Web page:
Walk #861: Bognor Regis to Lancing
Map of the walk
Maps courtesy of Google Maps. Route for indicative purposes only, and may have been plotted after the walk. Please let me have comments on what you think of this new format. For a detailed table of timings for this walk, please see the table file.
It had been some time since I had last done a walk, and I wanted to get a quick one done. Last weekend we visited the Festival of Speed at Goodwood near Chichester, and it reminded me of this stretch of coast. Last year I walked a stretch up to Bognor Regis, so it seemed sensible to walk the next stretch eastwards. I set off later than expected, and pulled up at a car park near the railway station just before nine. The car park ticket was a quite reasonable price for the day, so I got my kit together and walked the short distance to the seafront.
Bognor Regis had not changed much in the previous year, except for the somewhat unusual exercise machines on the promenade to do push-ups and the like on the promenade. It was far too energetic for me, especially as I still had a long way to walk today. I passed the Butlins camp and continued on until the promenade ended near Middleton-on-Sea. The beach here was shingle, but it was ruined by the stench of what looked like tons of seaweed that the sea had thrown up. It was hardly the first flotsam to be washed ashore here; in January 2008, 2,000 tons of wood got washed off the Ice Prince. I think the smell from the timber would have been preferable!
A path continued behind the beach for a short while, and when it ended I had to go down and walk along the shingle. This is always hard walking, and I was soon weaving around in a vain attempt to find the firmest shingle to walk over. To make matters worse, there were frequent groynes that needed to be negotiated. Fortunately some kind-hearted engineer had built concrete steps by the sea wall to help people over; unfortunately these had been eroded by the shingle so that some were almost smooth. It was a salutary lesson about the power of the sea. It was fairly easy to negotiate these steps with care, but they will only get worse with time.
On the eastern side of the town I found a path at the back of the shingle beach, although in places this was still hard going. This took me on past Atherington, and from there I varied walking through the surf on the beach or the top of the banking. Eventually sand dunes unexpectedly appeared on my left as a large wooden pier stretched out to sea to the right.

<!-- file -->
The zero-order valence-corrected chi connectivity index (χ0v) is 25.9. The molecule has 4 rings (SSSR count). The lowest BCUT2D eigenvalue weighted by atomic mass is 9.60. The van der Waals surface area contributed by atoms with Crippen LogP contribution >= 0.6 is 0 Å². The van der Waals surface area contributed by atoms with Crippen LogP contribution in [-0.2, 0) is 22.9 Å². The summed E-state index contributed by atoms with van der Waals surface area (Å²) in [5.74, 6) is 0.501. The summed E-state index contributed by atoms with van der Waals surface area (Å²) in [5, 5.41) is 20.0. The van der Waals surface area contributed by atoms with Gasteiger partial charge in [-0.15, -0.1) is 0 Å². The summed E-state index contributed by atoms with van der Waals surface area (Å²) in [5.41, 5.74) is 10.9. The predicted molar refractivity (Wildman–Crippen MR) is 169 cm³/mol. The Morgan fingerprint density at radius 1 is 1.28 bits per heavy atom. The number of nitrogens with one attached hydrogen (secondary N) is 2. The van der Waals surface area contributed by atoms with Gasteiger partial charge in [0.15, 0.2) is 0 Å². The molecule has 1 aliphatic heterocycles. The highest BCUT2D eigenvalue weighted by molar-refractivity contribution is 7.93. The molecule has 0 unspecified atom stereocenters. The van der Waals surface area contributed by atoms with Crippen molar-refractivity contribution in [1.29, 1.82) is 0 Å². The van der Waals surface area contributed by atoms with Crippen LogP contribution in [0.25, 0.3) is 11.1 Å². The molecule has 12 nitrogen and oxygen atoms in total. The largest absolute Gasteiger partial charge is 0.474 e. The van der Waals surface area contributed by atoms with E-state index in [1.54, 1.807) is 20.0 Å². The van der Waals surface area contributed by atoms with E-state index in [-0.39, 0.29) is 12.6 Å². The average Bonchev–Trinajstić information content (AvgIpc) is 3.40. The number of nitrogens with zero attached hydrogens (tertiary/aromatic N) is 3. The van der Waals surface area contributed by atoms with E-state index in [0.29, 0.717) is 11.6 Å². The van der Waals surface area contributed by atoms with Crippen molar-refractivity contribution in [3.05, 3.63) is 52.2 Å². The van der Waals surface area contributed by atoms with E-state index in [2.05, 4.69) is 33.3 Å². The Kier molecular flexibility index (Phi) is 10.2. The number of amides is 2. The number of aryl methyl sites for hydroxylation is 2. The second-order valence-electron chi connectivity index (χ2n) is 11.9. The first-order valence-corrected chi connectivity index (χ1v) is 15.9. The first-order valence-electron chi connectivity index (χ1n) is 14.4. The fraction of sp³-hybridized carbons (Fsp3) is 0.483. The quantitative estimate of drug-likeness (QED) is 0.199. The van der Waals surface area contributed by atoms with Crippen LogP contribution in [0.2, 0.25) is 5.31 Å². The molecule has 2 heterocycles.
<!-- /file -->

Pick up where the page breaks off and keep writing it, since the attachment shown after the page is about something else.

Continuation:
This marked the mouth of the River Arun, on the other side of which was Littlehampton. A road took me from the car park up the western bank of the river to a footbridge over the river. This was built in the 1980s to replace an earlier swing bridge, which itself replaced a chain ferry. A strange pit on the western bank of the bridge shows where it slides to allow yachts to pass under.
Littlehampton lies on the other side of the bridge, and I followed the river south, passing the lifeboat station on the way. There was an unusual and welcome detail on the way; a series of fish recipes etched into polished stone. I took a few photographs of them, and may try to make one or two in the future. An amusement park appeared on the left before I reached the river mouth once again; it had been a diversion of about a mile and a half just to go a hundred yards across the river.
The beach area of Littlehampton was buzzing as I headed east along the promenade. I passed an area that was barricaded off, behind which was a large metal structure. This turns out to be a long bench that was under construction. A road joined to the left as I went through Rustington, and when this dived off inland a footpath continued onwards towards Kingston Gorse and Ferring. Parts of this path were along a green area that squeezed between grand houses on the left and the shingle on the right; many of the houses were hidden behind high walls and hedges that must have blocked any sea views from the downstairs windows. It seemed rather pointless to spend a fortune on houses this near the sea to then block out the views!
A good path took me onwards towards Worthing, with a nearby road curving sinuously, sometimes being near the path and beach and at others being some distance away. I had parked here a few weeks before to take a short stroll along the beach, and it felt somewhat different approaching it on foot rather than by car - better, as though I had thoroughly earned the view.